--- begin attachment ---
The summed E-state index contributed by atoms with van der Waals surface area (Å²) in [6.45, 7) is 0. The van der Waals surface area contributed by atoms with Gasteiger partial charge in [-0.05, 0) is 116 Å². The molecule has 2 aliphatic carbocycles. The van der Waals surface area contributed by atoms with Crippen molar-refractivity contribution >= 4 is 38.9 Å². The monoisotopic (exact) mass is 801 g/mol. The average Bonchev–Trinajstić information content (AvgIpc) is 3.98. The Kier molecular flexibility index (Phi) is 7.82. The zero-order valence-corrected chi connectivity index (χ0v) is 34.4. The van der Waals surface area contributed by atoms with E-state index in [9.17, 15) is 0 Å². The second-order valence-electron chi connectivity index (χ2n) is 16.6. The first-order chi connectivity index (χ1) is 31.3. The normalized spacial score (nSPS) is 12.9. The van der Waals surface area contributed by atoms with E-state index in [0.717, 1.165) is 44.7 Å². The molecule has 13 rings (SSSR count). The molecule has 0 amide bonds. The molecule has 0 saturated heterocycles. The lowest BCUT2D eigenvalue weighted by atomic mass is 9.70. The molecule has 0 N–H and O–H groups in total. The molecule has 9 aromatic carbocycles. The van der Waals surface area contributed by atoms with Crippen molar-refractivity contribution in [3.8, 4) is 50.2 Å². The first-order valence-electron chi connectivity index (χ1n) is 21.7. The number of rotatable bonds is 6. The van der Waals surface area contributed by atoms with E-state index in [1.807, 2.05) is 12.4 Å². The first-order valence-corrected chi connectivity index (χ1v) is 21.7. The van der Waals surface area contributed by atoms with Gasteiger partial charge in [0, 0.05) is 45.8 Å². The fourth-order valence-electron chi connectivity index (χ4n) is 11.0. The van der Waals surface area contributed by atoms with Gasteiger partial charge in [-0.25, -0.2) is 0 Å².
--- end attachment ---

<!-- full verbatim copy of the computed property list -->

The summed E-state index contributed by atoms with van der Waals surface area (Å²) in [6.45, 7) is 0. The van der Waals surface area contributed by atoms with Gasteiger partial charge in [-0.05, 0) is 116 Å². The molecule has 2 aliphatic carbocycles. The van der Waals surface area contributed by atoms with Crippen molar-refractivity contribution >= 4 is 38.9 Å². The monoisotopic (exact) mass is 801 g/mol. The average Bonchev–Trinajstić information content (AvgIpc) is 3.98. The Kier molecular flexibility index (Phi) is 7.82. The zero-order valence-corrected chi connectivity index (χ0v) is 34.4. The van der Waals surface area contributed by atoms with E-state index in [9.17, 15) is 0 Å². The second-order valence-electron chi connectivity index (χ2n) is 16.6. The first-order chi connectivity index (χ1) is 31.3. The normalized spacial score (nSPS) is 12.9. The van der Waals surface area contributed by atoms with E-state index in [0.717, 1.165) is 44.7 Å². The molecule has 13 rings (SSSR count). The molecule has 0 amide bonds. The molecule has 0 saturated heterocycles. The lowest BCUT2D eigenvalue weighted by atomic mass is 9.70. The molecule has 0 N–H and O–H groups in total. The molecule has 9 aromatic carbocycles. The van der Waals surface area contributed by atoms with Crippen molar-refractivity contribution in [3.8, 4) is 50.2 Å². The first-order valence-electron chi connectivity index (χ1n) is 21.7. The number of rotatable bonds is 6. The van der Waals surface area contributed by atoms with E-state index in [1.807, 2.05) is 12.4 Å². The first-order valence-corrected chi connectivity index (χ1v) is 21.7. The van der Waals surface area contributed by atoms with Gasteiger partial charge in [0, 0.05) is 45.8 Å². The fourth-order valence-electron chi connectivity index (χ4n) is 11.0. The van der Waals surface area contributed by atoms with Gasteiger partial charge in [-0.25, -0.2) is 0 Å².